By Francisco Portillo
“Antigone,” the latest play on campus, is set to open on Friday at 8 p.m. in the P2 Upstairs theater.
The latest production from the Theater Department is being directed by David Laird Scott.
The story, which was written by philosopher Sophocles, is a family drama that questions the basic rights of human beings when presented with laws created by man.
The main cast of characters are the offspring of Oedipus. His children Eteocles and Polyneices are meant to rule their kingdom and alternate between the two every year, but Eteocles decides he doesn’t want to give up power.
Fueled by anger, the two go to war and kill each other in battle. With a kingdom left to rule, their uncle Creon takes the mantle and makes it illegal for Polyneices’ body to be buried by anyone. He decrees that those caught attempting to bury the body would be stoned to death. Antigone, the titular character and sister to both Eteocles and Polyneices, is dead-set on burying her brother, citing his basic human rights as her justification.
While the play will have a contemporary setting, the script will be poetic with the lines being written in verse-style, mirroring Scott’s last directed play “A Doll’s House.”
Since the casting of the play, the performers have only had five weeks of rehearsals as opposed to the normal number of seven to eight. Scott said the rushed rehearsal time is more along the lines of what the student actors would face in real world situations.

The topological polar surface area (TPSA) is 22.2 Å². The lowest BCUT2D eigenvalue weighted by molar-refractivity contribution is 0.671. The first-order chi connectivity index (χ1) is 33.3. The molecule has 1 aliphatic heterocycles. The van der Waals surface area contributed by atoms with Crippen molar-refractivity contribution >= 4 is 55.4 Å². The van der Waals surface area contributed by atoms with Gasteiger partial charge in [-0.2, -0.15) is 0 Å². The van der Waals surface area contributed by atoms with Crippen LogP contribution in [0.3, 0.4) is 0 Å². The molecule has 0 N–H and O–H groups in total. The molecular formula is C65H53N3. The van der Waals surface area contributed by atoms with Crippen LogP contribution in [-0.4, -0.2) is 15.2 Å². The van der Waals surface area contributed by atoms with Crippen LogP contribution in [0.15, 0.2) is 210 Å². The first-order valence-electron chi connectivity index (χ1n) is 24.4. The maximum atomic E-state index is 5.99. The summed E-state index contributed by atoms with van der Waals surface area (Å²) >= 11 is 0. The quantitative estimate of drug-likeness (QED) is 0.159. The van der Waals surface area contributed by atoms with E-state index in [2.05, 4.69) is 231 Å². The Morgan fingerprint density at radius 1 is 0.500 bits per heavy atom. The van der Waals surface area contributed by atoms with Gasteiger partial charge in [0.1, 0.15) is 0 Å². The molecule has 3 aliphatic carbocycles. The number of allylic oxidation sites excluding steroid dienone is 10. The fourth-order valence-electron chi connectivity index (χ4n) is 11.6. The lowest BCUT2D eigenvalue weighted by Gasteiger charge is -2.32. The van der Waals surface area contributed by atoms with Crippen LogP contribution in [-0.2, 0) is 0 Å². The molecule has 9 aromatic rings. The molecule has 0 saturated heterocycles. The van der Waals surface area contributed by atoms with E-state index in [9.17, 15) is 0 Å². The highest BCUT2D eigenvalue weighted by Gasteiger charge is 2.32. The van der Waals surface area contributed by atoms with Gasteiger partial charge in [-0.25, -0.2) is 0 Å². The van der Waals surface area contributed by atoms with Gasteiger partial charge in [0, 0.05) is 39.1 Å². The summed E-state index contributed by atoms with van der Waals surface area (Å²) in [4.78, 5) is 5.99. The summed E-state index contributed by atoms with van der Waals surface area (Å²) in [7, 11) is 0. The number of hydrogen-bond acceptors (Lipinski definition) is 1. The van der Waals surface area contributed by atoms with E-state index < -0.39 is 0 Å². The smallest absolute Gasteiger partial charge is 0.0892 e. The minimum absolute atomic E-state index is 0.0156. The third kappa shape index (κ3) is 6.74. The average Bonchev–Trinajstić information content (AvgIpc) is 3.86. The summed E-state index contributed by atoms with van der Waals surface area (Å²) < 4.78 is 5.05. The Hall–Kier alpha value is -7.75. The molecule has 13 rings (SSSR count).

“We’re losing two to three weeks of rehearsal for the actors,” Scott said.
Scott decided to go with a called workshop style play, in which very minimal production designed is used and the focus remains more on the acting and writing.
“We try to be more creative because we have this limited space and budget,” Scott said.
He said that the idea to go with a basic version of the play came from wanting to focus on the other two upcoming plays on campus, “Comedy of Errors” and “Chavez Ravine,” which have more production value.
“All that (is needed) for a theater production is an audience, actors and a space,” Scott said citing a book titled “The Empty Space.” “Were trying to do the show in a basic way as we can. That’s where it started from.”
“Antigone” debuts Friday and will run through next Sunday in P2-205. Matinee show times are at 2 p.m. while evening show times begin at 8 p.m. Tickets can be purchased in advance online or in person in P2-101A and will cost $10. Students with ASU receive a discount of $2. when purchasing tickets on campus. Tickets will be $12 at the door.